It is not clear how far the independents, many of whom describe themselves as “soft L” Liberals and centrists, would push Labor on emissions and renewables, but they made clear on Wednesday that will stand their ground on the controversial Adani mine.

Seven prominent independents on Wednesday issued a combined statement vowing to work together to achieve “meaningful action on climate change”, and while many of their targets were similar to Labor’s, the key difference was blocking the Carmichael coal mine proposed by Adani.

The independents comprise sitting members Kerryn Phelps (Wentworth) and Andrew Wilkie (Denison), along with independent candidates Zali Steggall (Warringah), Oliver Yates (Kooyong), Helen Haines (Indi), Rob Oakeshott (Cowper) and Julia Banks (Flinders).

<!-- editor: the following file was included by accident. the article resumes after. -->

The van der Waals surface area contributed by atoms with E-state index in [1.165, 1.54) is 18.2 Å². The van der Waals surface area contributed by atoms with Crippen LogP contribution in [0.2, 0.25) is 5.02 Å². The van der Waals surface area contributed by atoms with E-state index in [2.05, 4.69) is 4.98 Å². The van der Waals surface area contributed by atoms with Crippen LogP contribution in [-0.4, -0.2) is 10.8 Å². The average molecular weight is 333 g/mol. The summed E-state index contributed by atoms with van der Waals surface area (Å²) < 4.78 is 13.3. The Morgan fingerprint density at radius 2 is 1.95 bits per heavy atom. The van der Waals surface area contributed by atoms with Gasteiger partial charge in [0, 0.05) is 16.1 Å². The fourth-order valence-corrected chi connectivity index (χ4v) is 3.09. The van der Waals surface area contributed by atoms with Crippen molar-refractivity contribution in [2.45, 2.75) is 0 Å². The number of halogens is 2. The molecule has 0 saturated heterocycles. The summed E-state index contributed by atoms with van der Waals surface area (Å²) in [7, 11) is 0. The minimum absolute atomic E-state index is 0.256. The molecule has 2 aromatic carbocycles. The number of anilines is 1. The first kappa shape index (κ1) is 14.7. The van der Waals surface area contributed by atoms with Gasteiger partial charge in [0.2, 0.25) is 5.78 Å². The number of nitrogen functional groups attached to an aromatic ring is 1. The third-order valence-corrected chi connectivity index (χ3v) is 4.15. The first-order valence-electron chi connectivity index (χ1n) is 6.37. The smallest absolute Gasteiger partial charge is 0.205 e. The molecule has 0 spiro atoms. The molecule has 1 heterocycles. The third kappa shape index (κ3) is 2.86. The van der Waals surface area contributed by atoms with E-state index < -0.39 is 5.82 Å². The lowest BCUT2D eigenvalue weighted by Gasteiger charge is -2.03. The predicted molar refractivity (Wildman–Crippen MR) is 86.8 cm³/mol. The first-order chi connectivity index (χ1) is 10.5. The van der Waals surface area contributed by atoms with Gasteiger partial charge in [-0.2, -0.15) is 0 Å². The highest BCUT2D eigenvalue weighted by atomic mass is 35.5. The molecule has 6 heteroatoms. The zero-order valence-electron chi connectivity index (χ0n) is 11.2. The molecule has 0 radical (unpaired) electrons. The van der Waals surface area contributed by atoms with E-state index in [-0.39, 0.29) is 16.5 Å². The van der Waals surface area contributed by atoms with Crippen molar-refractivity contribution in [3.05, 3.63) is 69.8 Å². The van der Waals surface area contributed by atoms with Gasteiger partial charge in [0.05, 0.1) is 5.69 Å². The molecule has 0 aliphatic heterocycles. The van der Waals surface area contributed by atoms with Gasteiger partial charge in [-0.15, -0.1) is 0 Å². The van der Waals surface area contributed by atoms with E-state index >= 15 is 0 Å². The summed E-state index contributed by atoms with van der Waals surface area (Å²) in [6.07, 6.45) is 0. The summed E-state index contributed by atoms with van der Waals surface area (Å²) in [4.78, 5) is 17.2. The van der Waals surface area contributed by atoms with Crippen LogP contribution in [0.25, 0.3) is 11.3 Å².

Steggal, Yates and Banks are seeking to unseat, respectively, former PM Abbott, and former environment ministers Josh Frydenberg and Greg Hunt, essentially three of the key architects of the Coalition’s non-existent climate and energy policy.

Yates is a former boss of the CEFC, and Oakeshott, considered a chance in the NSW seat, is a veteran of the Gillard deal with the Greens and independents (along with Tony Windsor) that created the Clean Energy Future package, along with the CEFC, ARENA and the Climate Change Authority that they wish to restore.